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Chronic Lung Disease in Kentucky

By Dr. Don Hayes

Kentucky ranks fourth nationwide in chronic lower respiratory disease, according to state health profiles recently released by the Centers for Disease Control and Prevention. 

The most prevalent chronic lower respiratory diseases include chronic obstructive pulmonary disease (COPD), emphysema, chronic bronchitis and smoking-related disorders. Also included in this category are less common chronic lung disorders such as cystic fibrosis. 

Kentucky's high prevalence of smoking is a major contributing factor, with cigarette smoke accounting for more than 80 percent of chronic obstructive pulmonary disease. Obesity and lack of exercise are also factors contributing to our state's high ranking in this area. 

Smoking alters the normal function and natural immunity of the lungs, placing smokers at enormous risk for development of chronic lung disease and infections. As people age, part of the natural aging process includes the slow decrease in lung function. Smoking accelerates that process significantly in all people, including those with underlying lung disease.

Workplace environment is another contributing factor to Kentucky’s high rate of chronic lower respiratory. Exposure to certain types of occupational dust -- including coal and rock in the mining industries and sawdust in the timber industry -- are related to lung problems for certain occupations in Kentucky.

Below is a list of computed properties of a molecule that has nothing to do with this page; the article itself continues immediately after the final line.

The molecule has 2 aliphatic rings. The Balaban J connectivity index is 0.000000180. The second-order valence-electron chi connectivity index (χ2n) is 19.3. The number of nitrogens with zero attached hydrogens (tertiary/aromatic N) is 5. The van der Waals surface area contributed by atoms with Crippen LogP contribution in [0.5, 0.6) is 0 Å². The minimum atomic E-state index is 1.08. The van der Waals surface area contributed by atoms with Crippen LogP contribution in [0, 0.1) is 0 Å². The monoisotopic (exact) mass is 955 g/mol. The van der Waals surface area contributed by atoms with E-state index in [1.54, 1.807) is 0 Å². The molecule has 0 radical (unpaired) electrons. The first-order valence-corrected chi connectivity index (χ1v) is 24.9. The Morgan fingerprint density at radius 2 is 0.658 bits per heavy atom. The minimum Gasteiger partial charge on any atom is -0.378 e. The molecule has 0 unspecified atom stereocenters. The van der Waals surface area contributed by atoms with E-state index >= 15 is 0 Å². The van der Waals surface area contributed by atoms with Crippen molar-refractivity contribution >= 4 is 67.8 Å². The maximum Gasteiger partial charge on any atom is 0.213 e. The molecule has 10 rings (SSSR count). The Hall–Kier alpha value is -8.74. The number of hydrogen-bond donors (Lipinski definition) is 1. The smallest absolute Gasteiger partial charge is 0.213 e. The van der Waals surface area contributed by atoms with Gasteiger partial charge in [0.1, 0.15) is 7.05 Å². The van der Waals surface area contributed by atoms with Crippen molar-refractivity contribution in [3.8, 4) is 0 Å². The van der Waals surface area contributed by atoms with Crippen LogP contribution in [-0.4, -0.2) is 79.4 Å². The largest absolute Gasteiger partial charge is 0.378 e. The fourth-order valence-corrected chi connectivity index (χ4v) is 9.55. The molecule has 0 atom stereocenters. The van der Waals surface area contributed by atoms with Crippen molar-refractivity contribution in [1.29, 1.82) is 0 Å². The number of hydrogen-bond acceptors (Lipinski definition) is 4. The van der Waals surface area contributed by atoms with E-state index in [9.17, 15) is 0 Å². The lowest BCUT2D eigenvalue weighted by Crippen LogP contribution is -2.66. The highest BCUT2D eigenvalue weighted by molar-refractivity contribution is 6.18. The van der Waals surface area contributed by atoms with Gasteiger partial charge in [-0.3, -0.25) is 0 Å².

Poor nutrition, combined with lack of exercise, poor hygiene and an unclean living environment, can contribute to respiratory diseases. The lack of health care, or not seeing a physician regularly, may be another factor.

The prevention of chronic lower respiratory diseases involves lifestyle changes, including quitting smoking, avoiding secondhand smoke exposure, losing weight, exercising and avoiding exposure to lung irritants (for example, wearing masks at work for certain jobs). Regular checkups by a primary physician are important to identify problems early so they can be treated. If lifestyle changes and treatment by a primary physician do not help, an evaluation by a pulmonary specialist may be needed.

An important thing to remember is that being informed about your own health and knowing what to do is imperative for lifelong health.

Dr. Don Hayes Jr. is an Assistant Professor of Pediatrics and Internal Medicine, University of Kentucky College of Medicine, a Pediatric Pulmonologist at Kentucky Children's Hospital, and an Adult Pulmonologist at University of Kentucky Chandler Hospital.